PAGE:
Not long ago, there was seen in Pendleton a human freak which knocks the spots off any living skeleton or Chinese giant as a natural curiosity. It was an Indian child, of the Nez Perce tribe, with but one eye situated in the center of its forehead, like those of the fabled Cyclops. The child was able to see with ease, and ran about with as much freedom as any of its two-eyed companions. Two or three parties here were on the point of entering into negotiations to secure the freak when the Indians, who were bound on a hunting excursion, left for the mountains.


There is an old rooster in McMinnville who has got into the habit of proposing to the girls of that town, and has made an unmitigated nuisance of himself. He called on a fair damsel one day last week and poured his soul into her unwilling ear, declaring it better he were dead than to live without her. He then invited her, in his cracked voice, to become the companion of his declining years, the partner of his joys and sorrows, etc., etc. She wanted none of him, however, and she went out and got several chums. Together they tied the aged swain to a bed post and whaled him with a mop; then they combed his hair with a rake, put treacle and applejack on his old bald head, and played the hose on him. He is now seeking the aid of the law for protection against the ire of the festive McMinnville girl.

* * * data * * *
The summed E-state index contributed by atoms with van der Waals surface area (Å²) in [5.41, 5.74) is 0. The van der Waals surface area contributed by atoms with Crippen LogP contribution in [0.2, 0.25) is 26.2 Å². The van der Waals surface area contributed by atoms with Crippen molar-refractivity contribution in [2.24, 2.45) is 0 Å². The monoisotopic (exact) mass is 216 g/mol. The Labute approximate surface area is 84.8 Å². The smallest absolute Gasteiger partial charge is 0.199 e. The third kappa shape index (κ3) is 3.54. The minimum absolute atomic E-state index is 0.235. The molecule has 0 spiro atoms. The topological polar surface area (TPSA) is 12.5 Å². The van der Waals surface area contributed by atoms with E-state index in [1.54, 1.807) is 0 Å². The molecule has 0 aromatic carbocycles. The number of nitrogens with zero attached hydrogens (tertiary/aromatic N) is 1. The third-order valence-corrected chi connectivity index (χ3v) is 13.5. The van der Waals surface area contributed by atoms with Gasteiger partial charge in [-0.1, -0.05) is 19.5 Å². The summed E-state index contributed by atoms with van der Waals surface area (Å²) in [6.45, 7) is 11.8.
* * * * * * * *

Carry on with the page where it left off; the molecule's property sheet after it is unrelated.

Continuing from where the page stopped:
Originally published November 23, 1889 in The Mercury